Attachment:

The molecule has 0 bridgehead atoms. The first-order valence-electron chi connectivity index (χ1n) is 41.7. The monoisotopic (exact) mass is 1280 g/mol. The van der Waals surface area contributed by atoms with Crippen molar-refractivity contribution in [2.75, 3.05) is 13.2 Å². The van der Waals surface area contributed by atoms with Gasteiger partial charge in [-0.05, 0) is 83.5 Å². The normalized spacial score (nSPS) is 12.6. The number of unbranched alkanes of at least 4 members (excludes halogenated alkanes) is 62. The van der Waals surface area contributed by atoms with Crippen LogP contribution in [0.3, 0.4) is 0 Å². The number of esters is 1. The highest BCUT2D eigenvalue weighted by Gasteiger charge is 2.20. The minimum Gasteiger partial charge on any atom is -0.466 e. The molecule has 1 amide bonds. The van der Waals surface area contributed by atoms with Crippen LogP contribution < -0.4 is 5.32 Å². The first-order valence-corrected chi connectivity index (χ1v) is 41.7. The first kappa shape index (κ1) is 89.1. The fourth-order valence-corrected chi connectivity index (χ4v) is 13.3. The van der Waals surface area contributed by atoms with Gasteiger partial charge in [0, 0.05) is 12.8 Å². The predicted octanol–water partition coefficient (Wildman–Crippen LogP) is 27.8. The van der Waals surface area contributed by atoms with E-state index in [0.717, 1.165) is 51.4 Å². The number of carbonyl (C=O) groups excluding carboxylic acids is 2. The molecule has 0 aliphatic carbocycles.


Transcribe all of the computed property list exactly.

The molecule has 0 bridgehead atoms. The first-order valence-electron chi connectivity index (χ1n) is 41.7. The monoisotopic (exact) mass is 1280 g/mol. The van der Waals surface area contributed by atoms with Crippen molar-refractivity contribution in [2.75, 3.05) is 13.2 Å². The van der Waals surface area contributed by atoms with Gasteiger partial charge in [-0.05, 0) is 83.5 Å². The normalized spacial score (nSPS) is 12.6. The number of unbranched alkanes of at least 4 members (excludes halogenated alkanes) is 62. The van der Waals surface area contributed by atoms with Crippen LogP contribution in [0.3, 0.4) is 0 Å². The number of esters is 1. The highest BCUT2D eigenvalue weighted by Gasteiger charge is 2.20. The minimum Gasteiger partial charge on any atom is -0.466 e. The molecule has 1 amide bonds. The van der Waals surface area contributed by atoms with Crippen LogP contribution < -0.4 is 5.32 Å². The first-order valence-corrected chi connectivity index (χ1v) is 41.7. The first kappa shape index (κ1) is 89.1. The fourth-order valence-corrected chi connectivity index (χ4v) is 13.3. The van der Waals surface area contributed by atoms with Gasteiger partial charge in [0, 0.05) is 12.8 Å². The predicted octanol–water partition coefficient (Wildman–Crippen LogP) is 27.8. The van der Waals surface area contributed by atoms with E-state index in [0.717, 1.165) is 51.4 Å². The number of carbonyl (C=O) groups excluding carboxylic acids is 2. The molecule has 0 aliphatic carbocycles.